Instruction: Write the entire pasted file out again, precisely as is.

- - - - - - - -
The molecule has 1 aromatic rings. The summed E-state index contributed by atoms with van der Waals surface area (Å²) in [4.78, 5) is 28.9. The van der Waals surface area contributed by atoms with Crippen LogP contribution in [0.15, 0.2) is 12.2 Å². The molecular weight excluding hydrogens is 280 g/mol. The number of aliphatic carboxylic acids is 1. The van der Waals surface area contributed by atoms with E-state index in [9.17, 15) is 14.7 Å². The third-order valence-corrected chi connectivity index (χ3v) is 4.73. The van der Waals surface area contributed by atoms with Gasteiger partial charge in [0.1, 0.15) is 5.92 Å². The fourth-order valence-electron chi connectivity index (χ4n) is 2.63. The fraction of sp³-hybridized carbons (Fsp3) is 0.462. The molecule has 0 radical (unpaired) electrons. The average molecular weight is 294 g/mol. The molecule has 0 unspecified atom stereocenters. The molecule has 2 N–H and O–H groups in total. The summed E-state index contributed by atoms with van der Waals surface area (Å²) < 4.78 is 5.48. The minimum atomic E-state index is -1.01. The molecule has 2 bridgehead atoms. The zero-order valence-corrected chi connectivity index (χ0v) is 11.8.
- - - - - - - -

The molecule has 1 aromatic rings. The summed E-state index contributed by atoms with van der Waals surface area (Å²) in [4.78, 5) is 28.9. The van der Waals surface area contributed by atoms with Crippen LogP contribution in [0.15, 0.2) is 12.2 Å². The molecular weight excluding hydrogens is 280 g/mol. The number of aliphatic carboxylic acids is 1. The van der Waals surface area contributed by atoms with E-state index in [9.17, 15) is 14.7 Å². The third-order valence-corrected chi connectivity index (χ3v) is 4.73. The van der Waals surface area contributed by atoms with Gasteiger partial charge in [0.1, 0.15) is 5.92 Å². The fourth-order valence-electron chi connectivity index (χ4n) is 2.63. The fraction of sp³-hybridized carbons (Fsp3) is 0.462. The molecule has 0 radical (unpaired) electrons. The average molecular weight is 294 g/mol. The molecule has 0 unspecified atom stereocenters. The molecule has 2 N–H and O–H groups in total. The summed E-state index contributed by atoms with van der Waals surface area (Å²) < 4.78 is 5.48. The minimum atomic E-state index is -1.01. The molecule has 2 bridgehead atoms. The zero-order valence-corrected chi connectivity index (χ0v) is 11.8.